Later, in 1941, Peru and Ecuador
fought the Ecuadorian–Peruvian War
, after which the Rio Protocol
sought to formalize the boundary between those two countries. In a military coup on 29 October 1948, General Manuel A. Odría
became president. Odría's presidency was known as the ''Ochenio''. Momentarily pleasing the oligarchy and all others on the right, but followed a populist
course that won him great favor with the poor and lower classes. A thriving economy allowed him to indulge in expensive but crowd-pleasing social policies. At the same time, however, civil rights
were severely restricted and corruption
was rampant throughout his regime. Odría was succeeded by Manuel Prado Ugarteche
. However, widespread allegations of fraud prompted the Peruvian military to depose Prado and install a military junta, led by Ricardo Pérez Godoy
. Godoy ran a short transitional government and held new elections in 1963, which were won by Fernando Belaúnde Terry
who assumed presidency until 1968. Belaúnde was recognized for his commitment to the democratic
process. In 1968, the Armed Forces, led by General Juan Velasco Alvarado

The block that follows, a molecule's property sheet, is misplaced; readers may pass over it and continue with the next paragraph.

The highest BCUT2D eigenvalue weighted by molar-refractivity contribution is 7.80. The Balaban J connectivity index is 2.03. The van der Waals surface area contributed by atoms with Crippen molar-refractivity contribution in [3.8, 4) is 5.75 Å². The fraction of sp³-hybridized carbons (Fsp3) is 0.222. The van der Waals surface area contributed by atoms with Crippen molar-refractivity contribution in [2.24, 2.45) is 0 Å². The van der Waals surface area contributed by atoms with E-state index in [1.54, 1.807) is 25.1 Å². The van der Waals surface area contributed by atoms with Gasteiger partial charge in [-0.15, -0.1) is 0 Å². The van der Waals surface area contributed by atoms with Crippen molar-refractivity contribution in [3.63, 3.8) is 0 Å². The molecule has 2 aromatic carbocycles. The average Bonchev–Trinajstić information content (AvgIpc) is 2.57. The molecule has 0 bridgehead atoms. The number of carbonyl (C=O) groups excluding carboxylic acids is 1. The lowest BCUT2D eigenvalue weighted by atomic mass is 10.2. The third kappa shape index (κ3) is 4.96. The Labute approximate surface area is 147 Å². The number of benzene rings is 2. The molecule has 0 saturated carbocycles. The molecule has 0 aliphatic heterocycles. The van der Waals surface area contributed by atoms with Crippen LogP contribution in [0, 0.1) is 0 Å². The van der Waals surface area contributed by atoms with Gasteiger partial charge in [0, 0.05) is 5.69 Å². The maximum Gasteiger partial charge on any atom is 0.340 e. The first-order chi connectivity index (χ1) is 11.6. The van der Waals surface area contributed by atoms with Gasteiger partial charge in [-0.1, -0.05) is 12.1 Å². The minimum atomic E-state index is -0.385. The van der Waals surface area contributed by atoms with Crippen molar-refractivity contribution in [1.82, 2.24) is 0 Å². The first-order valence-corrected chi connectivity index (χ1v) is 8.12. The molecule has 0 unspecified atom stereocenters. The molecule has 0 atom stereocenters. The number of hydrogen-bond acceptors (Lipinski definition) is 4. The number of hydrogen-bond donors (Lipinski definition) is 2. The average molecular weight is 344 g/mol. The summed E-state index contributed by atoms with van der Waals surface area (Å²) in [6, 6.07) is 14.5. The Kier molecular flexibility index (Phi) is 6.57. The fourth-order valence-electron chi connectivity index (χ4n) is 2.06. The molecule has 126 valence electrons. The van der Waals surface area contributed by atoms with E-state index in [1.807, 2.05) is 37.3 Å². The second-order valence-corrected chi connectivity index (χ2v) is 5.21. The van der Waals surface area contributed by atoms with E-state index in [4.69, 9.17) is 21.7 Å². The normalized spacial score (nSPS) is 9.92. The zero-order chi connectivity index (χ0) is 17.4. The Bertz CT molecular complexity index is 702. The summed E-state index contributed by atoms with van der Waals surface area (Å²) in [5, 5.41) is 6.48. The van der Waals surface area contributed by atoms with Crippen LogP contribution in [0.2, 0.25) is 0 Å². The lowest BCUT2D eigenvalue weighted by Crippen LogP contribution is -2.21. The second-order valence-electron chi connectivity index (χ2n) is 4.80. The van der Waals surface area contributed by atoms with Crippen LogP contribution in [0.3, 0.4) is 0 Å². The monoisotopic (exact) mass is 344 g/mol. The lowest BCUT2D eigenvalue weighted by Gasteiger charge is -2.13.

, staged a coup against Belaúnde. Alvarado's regime undertook radical reforms aimed at fostering development, but failed to gain widespread support. In 1975, General Francisco Morales-Bermúdez
forcefully replaced Velasco, paralyzed reforms, and oversaw the reestablishment of democracy.
Peru engaged in a brief successful conflict with Ecuador in the Paquisha War
as a result of territorial dispute between the two countries. After the country experienced chronic inflation
, the Peruvian currency, the sol
, was replaced by the ''Inti
'' in mid-1985, which itself was replaced by the nuevo sol
in July 1991, at which time the new sol had a cumulative value of one billion old soles. The per capita annual income of Peruvians fell to $720 (below the level of 1960) and Peru's GDP
dropped 20% at which national reserves were a negative $900 million. The economic turbulence of the time acerbated social tensions in Peru and partly contributed to the rise of violent rebel rural insurgent movements, like Sendero Luminoso